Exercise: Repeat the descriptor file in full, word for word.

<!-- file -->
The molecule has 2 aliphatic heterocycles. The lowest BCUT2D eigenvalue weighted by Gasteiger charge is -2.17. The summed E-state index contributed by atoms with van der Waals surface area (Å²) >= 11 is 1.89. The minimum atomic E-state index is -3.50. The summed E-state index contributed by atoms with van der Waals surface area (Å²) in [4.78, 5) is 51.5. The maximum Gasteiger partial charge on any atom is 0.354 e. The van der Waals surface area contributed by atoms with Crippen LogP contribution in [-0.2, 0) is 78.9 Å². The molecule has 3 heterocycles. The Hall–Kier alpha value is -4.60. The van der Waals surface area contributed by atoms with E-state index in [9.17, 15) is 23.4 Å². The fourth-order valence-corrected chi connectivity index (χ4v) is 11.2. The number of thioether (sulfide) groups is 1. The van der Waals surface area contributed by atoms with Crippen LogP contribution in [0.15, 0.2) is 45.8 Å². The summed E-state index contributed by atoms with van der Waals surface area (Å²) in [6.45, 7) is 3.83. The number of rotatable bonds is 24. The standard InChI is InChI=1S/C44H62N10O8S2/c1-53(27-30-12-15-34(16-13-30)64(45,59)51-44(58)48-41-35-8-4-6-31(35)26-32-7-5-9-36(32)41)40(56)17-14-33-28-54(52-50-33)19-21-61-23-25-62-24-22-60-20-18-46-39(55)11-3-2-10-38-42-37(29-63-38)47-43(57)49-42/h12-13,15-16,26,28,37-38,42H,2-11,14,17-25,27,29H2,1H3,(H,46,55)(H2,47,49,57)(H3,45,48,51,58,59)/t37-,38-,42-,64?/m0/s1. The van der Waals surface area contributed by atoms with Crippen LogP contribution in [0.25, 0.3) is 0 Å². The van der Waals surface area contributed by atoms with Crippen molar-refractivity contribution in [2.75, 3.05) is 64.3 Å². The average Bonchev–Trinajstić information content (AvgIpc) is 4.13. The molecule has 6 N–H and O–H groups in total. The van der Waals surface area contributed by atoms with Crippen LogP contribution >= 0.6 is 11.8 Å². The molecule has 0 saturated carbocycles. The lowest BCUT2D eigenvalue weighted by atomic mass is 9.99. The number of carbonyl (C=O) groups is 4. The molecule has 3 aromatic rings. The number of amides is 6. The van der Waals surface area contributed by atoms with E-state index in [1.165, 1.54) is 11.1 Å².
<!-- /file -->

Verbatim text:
The molecule has 2 aliphatic heterocycles. The lowest BCUT2D eigenvalue weighted by Gasteiger charge is -2.17. The summed E-state index contributed by atoms with van der Waals surface area (Å²) >= 11 is 1.89. The minimum atomic E-state index is -3.50. The summed E-state index contributed by atoms with van der Waals surface area (Å²) in [4.78, 5) is 51.5. The maximum Gasteiger partial charge on any atom is 0.354 e. The van der Waals surface area contributed by atoms with Crippen LogP contribution in [-0.2, 0) is 78.9 Å². The molecule has 3 heterocycles. The Hall–Kier alpha value is -4.60. The van der Waals surface area contributed by atoms with E-state index in [9.17, 15) is 23.4 Å². The fourth-order valence-corrected chi connectivity index (χ4v) is 11.2. The number of thioether (sulfide) groups is 1. The van der Waals surface area contributed by atoms with Crippen LogP contribution in [0.15, 0.2) is 45.8 Å². The summed E-state index contributed by atoms with van der Waals surface area (Å²) in [6.45, 7) is 3.83. The number of rotatable bonds is 24. The standard InChI is InChI=1S/C44H62N10O8S2/c1-53(27-30-12-15-34(16-13-30)64(45,59)51-44(58)48-41-35-8-4-6-31(35)26-32-7-5-9-36(32)41)40(56)17-14-33-28-54(52-50-33)19-21-61-23-25-62-24-22-60-20-18-46-39(55)11-3-2-10-38-42-37(29-63-38)47-43(57)49-42/h12-13,15-16,26,28,37-38,42H,2-11,14,17-25,27,29H2,1H3,(H,46,55)(H2,47,49,57)(H3,45,48,51,58,59)/t37-,38-,42-,64?/m0/s1. The van der Waals surface area contributed by atoms with Crippen LogP contribution in [0.25, 0.3) is 0 Å². The van der Waals surface area contributed by atoms with Crippen molar-refractivity contribution in [2.75, 3.05) is 64.3 Å². The average Bonchev–Trinajstić information content (AvgIpc) is 4.13. The molecule has 6 N–H and O–H groups in total. The van der Waals surface area contributed by atoms with Crippen LogP contribution >= 0.6 is 11.8 Å². The molecule has 0 saturated carbocycles. The lowest BCUT2D eigenvalue weighted by atomic mass is 9.99. The number of carbonyl (C=O) groups is 4. The molecule has 3 aromatic rings. The number of amides is 6. The van der Waals surface area contributed by atoms with E-state index in [1.165, 1.54) is 11.1 Å².